experiment economy Employment

Gen Workin’ Hard or Gen Hardly Workin’?


Most of us spend a third of our weekdays trying to get those tiny residual pieces of barcode sticker off the bottom of cheap plastic items working. You’d think this might translate into some pretty clear and straightforward opinions about work in America, but just like when you thought you’d be able to get the rest of that sticker off with a wet paper towel and a bit of elbow grease—you’d be wrong.


For instance, it’s not exactly original to say that “the youth just don’t want to work anymore.” But do Americans really believe that? And while we may say we want our jobs to be fulfilling, are we actually only interested in filling our bank account?


To measure Americans’ true thoughts about the work ethic of those dang kids today and their actual feelings about whether they’d prefer their corporate job not be soulless, we used a list experiment. Think of it as a methodological truth serum that gives Americans cover to express how they really feel by asking them to select the total number of statements with which they agree (without asking which ones) from a larger list.


Data plot of a list experiment showing differences in private and public opinion on generational work ethic


While 63% of Americans say publicly that younger generations don’t work as hard as the older ones, just 41% agree with that statement privately. The difference is even starker among Boomers—71% question the youngins’ work ethic publicly, compared to just 29% when allowed to hide behind our list experiment. TL;DR Boomers on Gen Z:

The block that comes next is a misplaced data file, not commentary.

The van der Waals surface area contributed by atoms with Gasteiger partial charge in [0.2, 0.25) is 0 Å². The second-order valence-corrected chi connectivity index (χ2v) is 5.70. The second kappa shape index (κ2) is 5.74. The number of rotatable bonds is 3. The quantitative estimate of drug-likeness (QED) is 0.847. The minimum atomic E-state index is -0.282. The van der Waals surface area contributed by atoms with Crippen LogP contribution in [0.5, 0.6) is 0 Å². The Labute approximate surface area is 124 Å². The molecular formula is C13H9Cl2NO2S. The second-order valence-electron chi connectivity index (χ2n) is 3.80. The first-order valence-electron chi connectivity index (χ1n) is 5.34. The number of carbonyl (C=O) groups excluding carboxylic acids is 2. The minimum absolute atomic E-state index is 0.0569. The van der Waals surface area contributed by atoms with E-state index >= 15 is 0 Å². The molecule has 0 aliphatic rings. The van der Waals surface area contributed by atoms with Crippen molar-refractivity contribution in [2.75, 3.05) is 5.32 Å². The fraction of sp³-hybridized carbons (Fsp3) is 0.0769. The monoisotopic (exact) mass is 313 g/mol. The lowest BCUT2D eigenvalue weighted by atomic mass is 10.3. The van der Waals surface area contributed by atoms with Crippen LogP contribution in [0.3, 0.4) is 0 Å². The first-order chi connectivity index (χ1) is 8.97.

GIF of Michael Scott (from The Office) saying "I would never say this to her face but she is a wonderful person and a gifted artist."


Fulfillment as a motivation for work turns out to be important no matter how you ask: 73% say publicly that work is about more than money, while 68% agree privately. Although a majority of Millennials still prefer fulfillment over money when asked both privately and publicly (62% and 74%, respectively), they are the generation with the biggest difference between their public and private opinions on the subject. In other words, Millennials are apparently unwilling to reveal their true preference for a job that would make a dent in their crushing monthly student loan (and child care) payments, even if it doesn’t fulfill their lifelong dream of being paid to watch Seinfeld reruns.


With the new push to include salary ranges in job postings, let us be the first to call on companies to include a life satisfaction range the next time they hit up Indeed.